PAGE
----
Music

Roger vs The Man, Gang of Brothers & Bobbie Lee Stamper review (Blue Beat, Sydney)

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An eclectic line-up played last night beginning with neofolk singer-songwriter, Bobbie Lee Stamper. His accent distantly betrays North American origins and I’d be surprised if Bob Dylan and, especially, Paul Simon didn’t number among his influences.
Stamper was playing music from the age of nine and was informed by his grandfather’s introducing him to bluegrass and gospel; influences which can certainly be discerned in Simon’s music.
Stamper’s humility is at odds with his success, which may not be so well-known here but will be well-known to many North Americans thanks to his tours with singer-songwriter and pianist Jon McLaughlin; firstly as a guitarist and latterly, as a support.
Favours were returned when Jon joined Bobbie Lee on stage last night, also as a guitarist and backing vocalist. McLaughlin has also produced his debut album, Sea and the Heartbreak. Songs like Heartbreak hark back to early 60s folk, of the kind that’s so informed the modern tradition. I’m thinking Woody and Arlo. The variable sound clarity at Blue Beat’s somewhat obscured the husky nuance of Stamper’s heartfelt vocals (not to mention his finessed guitar, from which he coaxes a warm, ensconcing tonality) and the subtlety of McLaughlin’s harmonies. “Stick with me, babe, and we’ll be alright”, he implores in the half-spoken a cappella intro to the song and, on the strength of his short but engrossing set, I take it as good advice.
I’ve waxed lyrically about the shipshape musicianship and deft songwriting talent of Gang of Brothers before and reiterate that the band might just be the best and brightest ‘heavy soul’ group on the planet today. They’re all brothers, except for drummer and singer Buddy Siolo, who’s a musical blood-brother anyway.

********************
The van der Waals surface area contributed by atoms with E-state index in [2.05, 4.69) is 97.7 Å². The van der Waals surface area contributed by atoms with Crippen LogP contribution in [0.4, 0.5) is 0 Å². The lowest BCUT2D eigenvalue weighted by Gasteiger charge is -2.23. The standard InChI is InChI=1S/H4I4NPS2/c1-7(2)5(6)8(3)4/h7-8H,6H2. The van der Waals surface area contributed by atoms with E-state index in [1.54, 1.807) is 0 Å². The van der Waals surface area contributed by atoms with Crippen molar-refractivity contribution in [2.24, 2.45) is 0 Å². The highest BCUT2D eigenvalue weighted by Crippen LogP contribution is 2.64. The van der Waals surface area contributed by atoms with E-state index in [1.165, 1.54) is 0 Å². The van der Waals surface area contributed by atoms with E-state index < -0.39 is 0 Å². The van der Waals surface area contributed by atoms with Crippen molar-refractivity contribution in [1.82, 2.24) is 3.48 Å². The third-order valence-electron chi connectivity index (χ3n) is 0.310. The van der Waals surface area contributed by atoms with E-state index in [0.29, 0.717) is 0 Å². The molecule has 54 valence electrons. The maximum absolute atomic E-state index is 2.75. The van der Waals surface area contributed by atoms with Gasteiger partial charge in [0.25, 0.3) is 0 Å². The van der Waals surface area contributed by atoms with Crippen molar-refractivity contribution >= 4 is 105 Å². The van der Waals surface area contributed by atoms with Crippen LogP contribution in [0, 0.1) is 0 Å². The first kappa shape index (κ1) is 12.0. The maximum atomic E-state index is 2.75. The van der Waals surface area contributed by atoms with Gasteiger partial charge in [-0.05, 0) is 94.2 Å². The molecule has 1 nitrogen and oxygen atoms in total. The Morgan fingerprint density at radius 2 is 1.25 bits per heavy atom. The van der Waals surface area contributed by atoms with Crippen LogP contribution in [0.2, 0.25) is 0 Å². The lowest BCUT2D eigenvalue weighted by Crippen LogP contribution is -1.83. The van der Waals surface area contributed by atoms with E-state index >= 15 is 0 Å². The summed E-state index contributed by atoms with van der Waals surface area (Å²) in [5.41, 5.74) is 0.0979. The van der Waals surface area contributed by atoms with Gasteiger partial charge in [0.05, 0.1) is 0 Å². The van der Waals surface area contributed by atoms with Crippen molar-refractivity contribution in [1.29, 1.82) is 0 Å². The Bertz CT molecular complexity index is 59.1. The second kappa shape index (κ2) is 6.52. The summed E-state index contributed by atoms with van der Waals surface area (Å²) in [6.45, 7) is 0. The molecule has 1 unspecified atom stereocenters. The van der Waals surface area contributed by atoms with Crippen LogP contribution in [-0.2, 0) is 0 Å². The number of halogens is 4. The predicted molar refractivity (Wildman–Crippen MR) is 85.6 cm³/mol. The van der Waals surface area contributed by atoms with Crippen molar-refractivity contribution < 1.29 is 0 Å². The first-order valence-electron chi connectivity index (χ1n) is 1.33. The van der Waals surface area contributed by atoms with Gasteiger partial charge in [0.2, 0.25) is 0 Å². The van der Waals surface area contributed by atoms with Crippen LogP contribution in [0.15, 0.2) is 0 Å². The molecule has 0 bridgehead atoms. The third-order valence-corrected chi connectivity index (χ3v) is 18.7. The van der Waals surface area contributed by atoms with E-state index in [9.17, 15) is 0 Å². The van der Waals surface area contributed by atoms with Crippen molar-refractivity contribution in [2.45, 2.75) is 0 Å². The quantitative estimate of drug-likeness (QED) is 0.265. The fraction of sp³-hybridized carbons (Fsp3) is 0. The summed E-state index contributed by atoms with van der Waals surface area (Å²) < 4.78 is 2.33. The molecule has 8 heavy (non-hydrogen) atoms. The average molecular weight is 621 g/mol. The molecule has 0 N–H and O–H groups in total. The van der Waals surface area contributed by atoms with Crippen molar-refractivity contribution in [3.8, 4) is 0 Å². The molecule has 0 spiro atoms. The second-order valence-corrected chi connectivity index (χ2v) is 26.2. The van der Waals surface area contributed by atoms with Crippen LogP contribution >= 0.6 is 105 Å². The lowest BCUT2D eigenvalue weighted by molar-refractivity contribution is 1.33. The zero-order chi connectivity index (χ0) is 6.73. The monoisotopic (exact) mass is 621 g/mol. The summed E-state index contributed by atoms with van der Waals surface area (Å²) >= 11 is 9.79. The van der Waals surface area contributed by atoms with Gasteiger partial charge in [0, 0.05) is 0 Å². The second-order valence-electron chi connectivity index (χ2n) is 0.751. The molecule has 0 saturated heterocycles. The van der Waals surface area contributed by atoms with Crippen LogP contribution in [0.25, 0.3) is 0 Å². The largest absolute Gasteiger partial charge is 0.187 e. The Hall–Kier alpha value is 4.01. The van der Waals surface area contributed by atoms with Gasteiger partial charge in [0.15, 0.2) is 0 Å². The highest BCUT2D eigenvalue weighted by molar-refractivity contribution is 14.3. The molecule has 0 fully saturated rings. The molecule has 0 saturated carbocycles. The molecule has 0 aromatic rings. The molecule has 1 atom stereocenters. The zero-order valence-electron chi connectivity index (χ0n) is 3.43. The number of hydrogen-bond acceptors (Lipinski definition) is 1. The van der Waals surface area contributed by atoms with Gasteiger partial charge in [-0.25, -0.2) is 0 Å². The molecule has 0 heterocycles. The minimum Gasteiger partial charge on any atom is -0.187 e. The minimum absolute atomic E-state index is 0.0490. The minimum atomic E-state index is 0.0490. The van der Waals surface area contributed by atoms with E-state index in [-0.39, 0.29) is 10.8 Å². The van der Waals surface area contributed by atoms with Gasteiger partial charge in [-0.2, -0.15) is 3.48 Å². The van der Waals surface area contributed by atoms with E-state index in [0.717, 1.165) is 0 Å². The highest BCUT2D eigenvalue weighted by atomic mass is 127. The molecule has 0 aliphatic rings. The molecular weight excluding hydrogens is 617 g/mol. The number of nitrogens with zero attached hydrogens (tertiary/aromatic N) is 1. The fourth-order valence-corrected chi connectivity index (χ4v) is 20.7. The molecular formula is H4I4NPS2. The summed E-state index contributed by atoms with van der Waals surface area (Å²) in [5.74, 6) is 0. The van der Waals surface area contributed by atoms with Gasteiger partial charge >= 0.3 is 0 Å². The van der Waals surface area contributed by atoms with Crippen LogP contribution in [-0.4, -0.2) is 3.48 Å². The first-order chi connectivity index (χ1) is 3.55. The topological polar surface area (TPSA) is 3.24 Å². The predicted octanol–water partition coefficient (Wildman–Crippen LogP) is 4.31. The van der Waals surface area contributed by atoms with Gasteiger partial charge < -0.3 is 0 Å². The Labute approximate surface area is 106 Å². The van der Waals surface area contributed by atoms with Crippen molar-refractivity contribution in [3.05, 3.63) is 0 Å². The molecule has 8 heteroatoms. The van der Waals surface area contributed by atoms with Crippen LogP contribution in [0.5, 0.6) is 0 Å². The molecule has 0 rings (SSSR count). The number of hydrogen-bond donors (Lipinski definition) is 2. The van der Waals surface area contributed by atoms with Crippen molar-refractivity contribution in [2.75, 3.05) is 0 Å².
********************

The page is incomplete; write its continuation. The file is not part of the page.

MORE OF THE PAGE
Their debut single remains emblematic of their sound and it’s the song they chose to open their set. Get Up On Ya Feet (& Testify) might speak of gospel roots and they might’ve been down a brother on the night, but even as a four-piece they have the impact of an octet. Guitarist Andro’s raunchy strumming and Siolo’s flams on crispy-skinned snare open the bidding, with Fenix soon entering the fray with swells of organ and big bro’ Dauno launching into his blistering, “busy as a one-legged-man in an arse-kicking contest” bass routine; although there’s really nothing routine about it. As far as the style of the song goes, think Lenny Kravitz meets jazz-crossover and whether your thing is jazz-rock, blues, soul, funk, or something somewhere in-between, you’re more than likely to find what you’re craving.